Chang Ying-Tai (translated by Darryl Sterk)
Balestier Press, €15.35; Kindle, €12.55
WHILE rummaging in the drawers of his home, a Taiwanese aboriginal boy an old scrapbook that had once belonged to his father. Through stories, diary entries and drawings, the amazing story of a wild and adventurous childhood is unfurled.
Dreams are fused with reality, Time takes on an illusory quality, and wisdom is hoarded and dispensed through poetic, thought-provoking proverbs:
“When a needle falls in the forest, the eagle sees it, the deer hears it and the bear smells it. The eagle, deer and bear are the eyes, ears and nose of the Celestial Spirit.”
For the boy in the scrapbook, mountainside existence is marked by poverty and innocence. While his father, Momo, attempts to eke out a living for them by baking rice flour breadmen and peddling the delicious snacks to the nearby villagers, the narrator is free to roam the forest, guided and educated by the spirit of his grandfather, long dead and now a guardian of the Celestial Spirit, a voice on the breeze, full with all the knowledge and understanding of the world.
These are people inseparable from their surround. Magic is everywhere, and in everything. The living and dead walk hand in hand.
Eating insects, mimicking the calls of the forest birds, playing with spiders and his pet rooster, and, most of all, tracking bears, makes for an idyllic way of passing afternoons. One day, the boy finds and rescues a young bear cub snared in a trap. After several weeks spent tending to the animal’s wounds, he reluctantly releases the bear, but by then the pair have formed a deep bond, and for a long time after, he leaves treats in the forest, hoping that Cub will return.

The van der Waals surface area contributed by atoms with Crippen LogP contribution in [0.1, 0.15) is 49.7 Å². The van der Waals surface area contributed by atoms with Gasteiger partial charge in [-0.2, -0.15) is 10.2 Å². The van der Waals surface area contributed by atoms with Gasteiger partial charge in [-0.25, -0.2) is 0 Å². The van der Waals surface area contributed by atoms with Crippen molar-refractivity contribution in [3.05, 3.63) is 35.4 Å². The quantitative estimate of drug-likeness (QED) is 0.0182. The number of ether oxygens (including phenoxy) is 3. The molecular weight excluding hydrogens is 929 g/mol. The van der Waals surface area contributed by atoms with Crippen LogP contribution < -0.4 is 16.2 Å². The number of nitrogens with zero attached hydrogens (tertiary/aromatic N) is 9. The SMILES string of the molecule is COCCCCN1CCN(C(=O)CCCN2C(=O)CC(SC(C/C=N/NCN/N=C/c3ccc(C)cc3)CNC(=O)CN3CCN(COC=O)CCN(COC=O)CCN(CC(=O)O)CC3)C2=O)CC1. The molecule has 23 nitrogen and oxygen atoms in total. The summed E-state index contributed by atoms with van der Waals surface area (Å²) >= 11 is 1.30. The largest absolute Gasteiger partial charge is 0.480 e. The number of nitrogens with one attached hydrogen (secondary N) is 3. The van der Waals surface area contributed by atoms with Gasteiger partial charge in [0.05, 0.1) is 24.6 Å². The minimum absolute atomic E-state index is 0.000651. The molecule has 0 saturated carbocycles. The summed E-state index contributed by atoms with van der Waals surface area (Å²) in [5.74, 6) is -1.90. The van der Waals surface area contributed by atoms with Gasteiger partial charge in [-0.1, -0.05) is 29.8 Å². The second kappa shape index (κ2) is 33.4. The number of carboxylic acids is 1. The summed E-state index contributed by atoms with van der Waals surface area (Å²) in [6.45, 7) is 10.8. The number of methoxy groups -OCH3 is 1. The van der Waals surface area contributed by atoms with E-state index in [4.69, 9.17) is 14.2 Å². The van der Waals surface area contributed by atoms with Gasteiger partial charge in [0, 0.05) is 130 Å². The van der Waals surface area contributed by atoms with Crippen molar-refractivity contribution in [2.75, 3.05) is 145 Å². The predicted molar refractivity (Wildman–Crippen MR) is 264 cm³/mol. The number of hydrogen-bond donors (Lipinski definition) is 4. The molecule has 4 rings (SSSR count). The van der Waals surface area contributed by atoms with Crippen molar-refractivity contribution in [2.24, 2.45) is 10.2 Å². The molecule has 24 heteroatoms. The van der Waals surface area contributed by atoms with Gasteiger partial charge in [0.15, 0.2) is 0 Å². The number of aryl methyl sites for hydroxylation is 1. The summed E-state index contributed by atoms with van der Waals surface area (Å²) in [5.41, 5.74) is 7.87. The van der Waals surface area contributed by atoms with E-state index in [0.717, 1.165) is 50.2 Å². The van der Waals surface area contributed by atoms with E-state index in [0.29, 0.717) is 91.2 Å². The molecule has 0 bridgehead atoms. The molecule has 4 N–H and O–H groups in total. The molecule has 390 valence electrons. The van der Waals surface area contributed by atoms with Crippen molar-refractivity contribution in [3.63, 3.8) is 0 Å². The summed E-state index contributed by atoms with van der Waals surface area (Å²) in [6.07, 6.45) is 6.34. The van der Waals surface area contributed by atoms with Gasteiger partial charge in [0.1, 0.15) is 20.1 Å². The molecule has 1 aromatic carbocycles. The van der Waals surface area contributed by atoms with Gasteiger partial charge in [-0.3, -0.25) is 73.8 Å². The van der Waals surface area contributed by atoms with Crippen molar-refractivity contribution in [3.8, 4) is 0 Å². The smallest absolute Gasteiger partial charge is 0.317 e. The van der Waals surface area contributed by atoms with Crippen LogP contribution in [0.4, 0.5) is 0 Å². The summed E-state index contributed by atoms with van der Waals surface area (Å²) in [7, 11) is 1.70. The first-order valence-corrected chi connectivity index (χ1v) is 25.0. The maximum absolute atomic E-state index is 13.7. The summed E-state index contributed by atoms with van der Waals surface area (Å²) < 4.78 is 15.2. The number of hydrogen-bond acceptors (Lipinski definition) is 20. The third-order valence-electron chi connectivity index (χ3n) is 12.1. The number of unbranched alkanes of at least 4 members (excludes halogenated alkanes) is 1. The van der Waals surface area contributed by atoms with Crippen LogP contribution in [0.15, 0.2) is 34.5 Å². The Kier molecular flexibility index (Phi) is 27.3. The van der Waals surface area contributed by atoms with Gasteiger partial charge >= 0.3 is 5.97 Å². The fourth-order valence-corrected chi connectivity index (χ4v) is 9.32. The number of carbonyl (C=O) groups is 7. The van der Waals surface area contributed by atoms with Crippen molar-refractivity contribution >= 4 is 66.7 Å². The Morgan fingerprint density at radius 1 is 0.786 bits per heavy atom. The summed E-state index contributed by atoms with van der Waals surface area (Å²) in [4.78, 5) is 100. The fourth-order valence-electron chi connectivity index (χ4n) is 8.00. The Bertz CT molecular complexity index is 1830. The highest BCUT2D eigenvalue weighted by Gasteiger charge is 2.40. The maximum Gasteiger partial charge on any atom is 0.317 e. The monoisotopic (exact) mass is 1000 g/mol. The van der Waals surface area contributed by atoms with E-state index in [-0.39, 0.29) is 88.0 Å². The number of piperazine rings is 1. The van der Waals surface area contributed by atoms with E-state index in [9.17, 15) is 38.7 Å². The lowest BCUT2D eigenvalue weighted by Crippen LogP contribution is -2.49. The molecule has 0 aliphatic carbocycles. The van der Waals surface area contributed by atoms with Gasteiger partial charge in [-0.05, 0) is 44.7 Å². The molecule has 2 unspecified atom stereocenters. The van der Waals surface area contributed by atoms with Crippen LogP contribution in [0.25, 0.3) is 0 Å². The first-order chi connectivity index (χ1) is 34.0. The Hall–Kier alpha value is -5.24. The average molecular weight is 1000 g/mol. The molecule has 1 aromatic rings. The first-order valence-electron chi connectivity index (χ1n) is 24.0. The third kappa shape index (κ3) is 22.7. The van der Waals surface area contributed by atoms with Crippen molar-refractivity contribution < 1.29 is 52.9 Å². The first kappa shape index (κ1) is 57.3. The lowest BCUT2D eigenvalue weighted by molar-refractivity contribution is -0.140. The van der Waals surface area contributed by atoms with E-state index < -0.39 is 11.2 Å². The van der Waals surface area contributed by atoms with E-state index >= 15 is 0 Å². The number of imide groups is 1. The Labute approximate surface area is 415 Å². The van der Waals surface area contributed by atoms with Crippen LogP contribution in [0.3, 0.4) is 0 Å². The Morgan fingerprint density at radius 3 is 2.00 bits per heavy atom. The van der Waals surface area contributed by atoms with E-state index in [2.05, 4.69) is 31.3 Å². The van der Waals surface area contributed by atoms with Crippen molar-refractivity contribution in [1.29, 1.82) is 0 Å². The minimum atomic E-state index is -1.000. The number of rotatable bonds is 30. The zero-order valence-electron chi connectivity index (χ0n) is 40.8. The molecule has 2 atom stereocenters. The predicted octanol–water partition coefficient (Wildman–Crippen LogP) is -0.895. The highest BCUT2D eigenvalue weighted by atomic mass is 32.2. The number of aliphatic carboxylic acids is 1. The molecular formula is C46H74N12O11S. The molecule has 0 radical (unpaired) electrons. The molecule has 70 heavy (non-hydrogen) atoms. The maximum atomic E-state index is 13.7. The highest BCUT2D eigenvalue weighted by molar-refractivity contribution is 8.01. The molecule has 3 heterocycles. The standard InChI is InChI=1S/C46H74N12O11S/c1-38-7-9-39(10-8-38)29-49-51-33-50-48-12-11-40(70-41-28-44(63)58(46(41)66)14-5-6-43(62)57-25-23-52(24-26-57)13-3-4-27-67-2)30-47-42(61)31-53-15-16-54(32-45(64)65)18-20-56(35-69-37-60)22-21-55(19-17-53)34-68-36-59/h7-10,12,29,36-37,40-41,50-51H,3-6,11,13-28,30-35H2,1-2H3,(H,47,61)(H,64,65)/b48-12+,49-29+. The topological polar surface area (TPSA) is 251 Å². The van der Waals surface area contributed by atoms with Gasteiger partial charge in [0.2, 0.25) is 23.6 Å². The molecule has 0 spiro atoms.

However, there are others roaming the woods too: a friendly but simple 15-year-old girl named Lotus, who follows Momo around, hoping to snag a breadman and, maybe, to feel the compassion of human contact after years of living as an outcast; and a strange bear-like creature, a Frankenstein’s monster, that has been skulking around the village.
The boy recognises this bear-man — who he names Kody — as the same one he’d seen caged up at the annual village fair, controlled by a wicked Kung Fu master and used as a prop to help sell ‘miracle’ snake oil potions. These three outsiders are drawn together to form a peculiar friendship, and each gradually learns to accept their individual natures and to gain a deeper understanding of who and what they truly are.
Regarded as one of the brightest lights in Chinese-language literature, and winner of major national awards, Taiwan’s Chang Ying-Tai is the author of four novels and three collections of short stories.
Though a number of her short stories have previously been published in translation, The Bear Whispers To Me is the first of her major works to make it into English and as a striking and imaginative piece of storytelling it is a novel that deserves to make quite an impact. Darryl Sterk’s sensitive translation emphasises the quality of Miss Chang’s language and allows the beautiful, descriptive prose to really shine.
Fascinating in its folkloric sense of tribal ways, deeply spiritual in its philosophies and alert to ancient wisdom, this is a poignant and compelling story of lives approaching fullest bloom, a coming-of-age parable that contemplates love, loss, desire, familial bonds and man’s place in and relationship with the natural world.
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